The Ombudsman's final decision:
Summary: Mrs X has complained that the Council failed to ensure her mother’s needs were being met. There is no evidence of fault by the Council.
- Mrs X has complained on behalf of her mother, Mrs Y. Mrs X says her mother was living in unsuitable accommodation which was putting her at risk. She raised her concerns with the Council but says it failed to take any action. Mrs X also says the Council failed to properly look into the safeguarding concerns she raised about her mother.
- Mrs X has raised concerns about the tenancy for the property where Mrs Y lived until recently. Mrs Y signed the tenancy over to her son, Mr B in 2014. However, Mrs X says her mother did not have capacity to make this decision.
- I have considered Mrs X’s concerns about the Council’s failure to meet her mother’s needs. The final part of this statement explains my reasons for not considering the rest of the complaint.
The Ombudsman’s role and powers
- We investigate complaints of injustice caused by ‘maladministration’ and ‘service failure’. I have used the word ‘fault’ to refer to these. We cannot question whether a council’s decision is right or wrong simply because the complainant disagrees with it. We must consider whether there was fault in the way the decision was reached. (Local Government Act 1974, section 34(3), as amended)
- We cannot investigate late complaints unless we decide there are good reasons. Late complaints are when someone takes more than 12 months to complain to us about something a council has done. (Local Government Act 1974, sections 26B and 34D, as amended)
- If we are satisfied with a council’s actions or proposed actions, we can complete our investigation and issue a decision statement. (Local Government Act 1974, section 30(1B) and 34H(i), as amended)
How I considered this complaint
- I have considered all the information from Mrs X and the Council, including its response to my enquires.
- A copy of this decision was sent in draft to Mrs X and the Council. I have considered the comments received in response.
- Mrs Y was diagnosed with dementia in 2015. Until recently she lived in a Council owned property with her son, Mr B, and received care and support from her children at home. In 2015, Mrs X discovered that her mother signed over her tenancy to Mr B in 2014. Mrs X believed Mr B may be financially abusing their mother and contacted the Council about her concerns. She said Mrs Y did not have capacity to sign over the tenancy. She also suspected that Mr B was claiming benefits on Mrs Y’s behalf without her knowledge.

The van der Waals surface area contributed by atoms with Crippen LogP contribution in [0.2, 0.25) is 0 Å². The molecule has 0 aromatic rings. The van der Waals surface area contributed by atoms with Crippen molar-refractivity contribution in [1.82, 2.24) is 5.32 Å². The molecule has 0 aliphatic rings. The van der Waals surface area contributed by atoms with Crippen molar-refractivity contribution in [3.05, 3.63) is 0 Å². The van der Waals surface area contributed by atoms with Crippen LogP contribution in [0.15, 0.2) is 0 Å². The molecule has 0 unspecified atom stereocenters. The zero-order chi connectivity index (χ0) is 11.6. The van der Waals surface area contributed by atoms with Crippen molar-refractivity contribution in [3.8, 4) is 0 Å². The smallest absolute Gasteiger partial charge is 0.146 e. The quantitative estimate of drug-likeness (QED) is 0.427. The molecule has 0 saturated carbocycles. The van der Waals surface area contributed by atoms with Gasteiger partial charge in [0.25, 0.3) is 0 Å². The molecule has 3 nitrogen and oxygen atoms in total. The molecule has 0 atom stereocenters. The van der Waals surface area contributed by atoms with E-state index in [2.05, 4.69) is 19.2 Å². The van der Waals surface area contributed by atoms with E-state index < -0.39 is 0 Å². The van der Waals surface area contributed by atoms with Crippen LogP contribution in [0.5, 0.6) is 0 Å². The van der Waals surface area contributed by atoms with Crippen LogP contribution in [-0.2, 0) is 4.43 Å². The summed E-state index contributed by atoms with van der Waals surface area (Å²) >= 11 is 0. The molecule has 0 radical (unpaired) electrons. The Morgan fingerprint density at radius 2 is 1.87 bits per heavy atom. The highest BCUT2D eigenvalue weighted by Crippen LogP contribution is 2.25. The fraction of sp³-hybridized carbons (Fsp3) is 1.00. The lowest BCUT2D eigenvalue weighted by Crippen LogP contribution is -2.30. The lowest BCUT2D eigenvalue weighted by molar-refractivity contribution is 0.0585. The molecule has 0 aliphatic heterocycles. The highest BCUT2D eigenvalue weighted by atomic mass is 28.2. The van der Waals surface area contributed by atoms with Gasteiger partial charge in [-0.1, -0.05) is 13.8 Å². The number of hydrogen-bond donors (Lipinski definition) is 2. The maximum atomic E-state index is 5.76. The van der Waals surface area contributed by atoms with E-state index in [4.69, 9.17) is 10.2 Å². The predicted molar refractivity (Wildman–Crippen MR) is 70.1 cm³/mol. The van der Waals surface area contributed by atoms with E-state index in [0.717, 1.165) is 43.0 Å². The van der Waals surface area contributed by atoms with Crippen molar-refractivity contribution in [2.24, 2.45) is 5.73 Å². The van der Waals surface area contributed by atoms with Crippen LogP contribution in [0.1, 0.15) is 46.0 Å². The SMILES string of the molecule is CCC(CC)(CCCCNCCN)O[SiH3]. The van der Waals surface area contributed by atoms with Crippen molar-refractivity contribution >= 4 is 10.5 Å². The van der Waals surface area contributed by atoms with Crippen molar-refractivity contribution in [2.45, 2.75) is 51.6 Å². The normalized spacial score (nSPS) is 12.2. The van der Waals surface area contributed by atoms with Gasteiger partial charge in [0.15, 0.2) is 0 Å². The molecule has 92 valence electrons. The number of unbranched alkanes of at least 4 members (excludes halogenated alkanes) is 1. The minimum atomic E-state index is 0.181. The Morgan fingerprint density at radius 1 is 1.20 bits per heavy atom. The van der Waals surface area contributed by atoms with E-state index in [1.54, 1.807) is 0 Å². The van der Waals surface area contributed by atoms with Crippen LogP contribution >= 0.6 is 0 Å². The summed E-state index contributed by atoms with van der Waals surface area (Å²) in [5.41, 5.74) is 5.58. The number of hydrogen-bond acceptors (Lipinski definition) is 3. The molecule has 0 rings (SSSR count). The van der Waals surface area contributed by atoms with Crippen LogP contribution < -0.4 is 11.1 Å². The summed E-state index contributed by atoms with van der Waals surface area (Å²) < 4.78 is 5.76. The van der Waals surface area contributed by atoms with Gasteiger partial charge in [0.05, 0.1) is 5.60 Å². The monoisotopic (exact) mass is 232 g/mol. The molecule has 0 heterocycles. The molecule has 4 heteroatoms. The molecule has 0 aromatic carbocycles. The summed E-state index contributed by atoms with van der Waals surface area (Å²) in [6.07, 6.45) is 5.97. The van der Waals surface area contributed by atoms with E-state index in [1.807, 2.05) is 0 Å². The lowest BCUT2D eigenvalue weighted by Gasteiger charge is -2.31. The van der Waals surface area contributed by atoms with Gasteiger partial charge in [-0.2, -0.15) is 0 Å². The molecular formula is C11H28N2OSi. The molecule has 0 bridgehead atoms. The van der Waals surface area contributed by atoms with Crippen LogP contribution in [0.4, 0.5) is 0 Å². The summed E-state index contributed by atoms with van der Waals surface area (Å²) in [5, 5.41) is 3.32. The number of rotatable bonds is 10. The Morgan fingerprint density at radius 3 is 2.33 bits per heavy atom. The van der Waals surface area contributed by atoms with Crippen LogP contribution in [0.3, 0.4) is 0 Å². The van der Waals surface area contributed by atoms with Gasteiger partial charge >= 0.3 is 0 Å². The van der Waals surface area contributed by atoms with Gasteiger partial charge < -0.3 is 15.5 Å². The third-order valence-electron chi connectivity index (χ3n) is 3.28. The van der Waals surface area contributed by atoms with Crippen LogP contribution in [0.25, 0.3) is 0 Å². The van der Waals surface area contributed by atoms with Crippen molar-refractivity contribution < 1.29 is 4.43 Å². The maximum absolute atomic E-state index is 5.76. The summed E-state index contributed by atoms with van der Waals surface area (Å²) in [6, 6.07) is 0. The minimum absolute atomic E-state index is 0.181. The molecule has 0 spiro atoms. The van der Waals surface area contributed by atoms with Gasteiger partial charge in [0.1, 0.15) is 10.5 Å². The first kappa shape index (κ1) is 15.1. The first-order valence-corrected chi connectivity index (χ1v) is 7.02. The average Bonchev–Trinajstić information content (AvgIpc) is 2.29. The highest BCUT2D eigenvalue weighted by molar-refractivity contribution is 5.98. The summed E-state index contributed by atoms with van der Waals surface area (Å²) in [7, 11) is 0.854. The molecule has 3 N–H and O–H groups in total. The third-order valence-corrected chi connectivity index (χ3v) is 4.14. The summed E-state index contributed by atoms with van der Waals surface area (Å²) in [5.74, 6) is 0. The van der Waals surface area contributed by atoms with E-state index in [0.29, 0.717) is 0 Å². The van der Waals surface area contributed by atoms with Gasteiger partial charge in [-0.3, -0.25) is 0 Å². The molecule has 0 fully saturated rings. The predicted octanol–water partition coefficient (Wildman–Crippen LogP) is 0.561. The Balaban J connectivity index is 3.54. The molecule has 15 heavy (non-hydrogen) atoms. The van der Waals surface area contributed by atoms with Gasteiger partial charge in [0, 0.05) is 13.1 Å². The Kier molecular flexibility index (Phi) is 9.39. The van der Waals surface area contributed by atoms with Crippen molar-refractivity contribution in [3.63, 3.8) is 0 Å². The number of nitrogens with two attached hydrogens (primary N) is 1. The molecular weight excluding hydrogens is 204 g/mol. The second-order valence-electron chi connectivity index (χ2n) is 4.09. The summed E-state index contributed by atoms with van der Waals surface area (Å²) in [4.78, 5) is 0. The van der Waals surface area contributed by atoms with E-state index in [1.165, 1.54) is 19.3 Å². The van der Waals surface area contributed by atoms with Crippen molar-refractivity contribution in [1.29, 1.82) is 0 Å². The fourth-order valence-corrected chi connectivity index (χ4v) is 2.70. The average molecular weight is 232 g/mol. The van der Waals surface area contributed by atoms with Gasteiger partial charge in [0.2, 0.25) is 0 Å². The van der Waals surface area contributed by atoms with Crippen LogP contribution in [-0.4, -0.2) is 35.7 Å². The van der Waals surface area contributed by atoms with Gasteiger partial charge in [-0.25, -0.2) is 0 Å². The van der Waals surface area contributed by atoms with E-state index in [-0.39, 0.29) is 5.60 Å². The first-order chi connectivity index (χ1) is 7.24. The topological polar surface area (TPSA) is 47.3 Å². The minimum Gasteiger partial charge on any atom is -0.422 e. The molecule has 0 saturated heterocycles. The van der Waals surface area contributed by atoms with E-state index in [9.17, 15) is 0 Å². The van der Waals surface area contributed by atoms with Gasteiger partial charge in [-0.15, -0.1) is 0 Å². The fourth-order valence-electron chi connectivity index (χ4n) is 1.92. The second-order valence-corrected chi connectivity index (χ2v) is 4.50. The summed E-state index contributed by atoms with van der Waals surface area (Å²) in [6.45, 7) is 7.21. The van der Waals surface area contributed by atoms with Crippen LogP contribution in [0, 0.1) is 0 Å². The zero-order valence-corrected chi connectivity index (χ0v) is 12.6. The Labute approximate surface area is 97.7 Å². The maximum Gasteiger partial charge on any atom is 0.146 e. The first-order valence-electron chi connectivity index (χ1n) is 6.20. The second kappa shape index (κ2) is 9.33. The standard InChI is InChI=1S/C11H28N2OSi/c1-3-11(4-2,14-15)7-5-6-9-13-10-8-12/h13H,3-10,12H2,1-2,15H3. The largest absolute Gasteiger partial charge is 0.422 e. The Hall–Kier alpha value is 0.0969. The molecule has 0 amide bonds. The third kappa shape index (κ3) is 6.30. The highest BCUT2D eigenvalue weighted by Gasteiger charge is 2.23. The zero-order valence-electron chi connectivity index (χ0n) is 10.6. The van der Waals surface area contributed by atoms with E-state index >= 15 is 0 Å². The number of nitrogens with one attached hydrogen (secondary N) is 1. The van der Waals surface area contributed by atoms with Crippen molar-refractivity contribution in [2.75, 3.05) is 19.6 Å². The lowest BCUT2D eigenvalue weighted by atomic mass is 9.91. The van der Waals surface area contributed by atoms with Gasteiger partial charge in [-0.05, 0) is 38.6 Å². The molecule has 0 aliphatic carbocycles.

- The Council looked into the concerns raised by Mrs X. It made enquiries about Mr B’s tenancy and the benefits being claimed on Mrs Y’s behalf, but decided there were no safeguarding concerns. However, it appointed a social worker to assess Mrs Y’s needs and her capacity to make decisions about her care. An Occupation Therapist (OT) also visited Mrs Y to ensure her home was suitable to meet her needs. Following the assessment, the OT arranged for some aids and equipment to assist Mrs Y.
- In December 2016, the Council held a best interest meeting to discuss Mrs Y’s care going forward. During the meeting, it was agreed that Mrs Y should remain at home for as long as possible, but she would require ground floor accommodation to meet her long term needs. Alternative solutions, such as stair lifts were also considered and the social worker said she would discuss this with the OT. Mr B said that he was planning to buy the property under the Right to Buy scheme and had started adaptations to the ground floor so Mrs Y could move downstairs. Mrs X says she spoke to the Council about the possibility of a stair lift a few months before the meeting, but was concerned that Mrs Y may not be able to manage this on her own.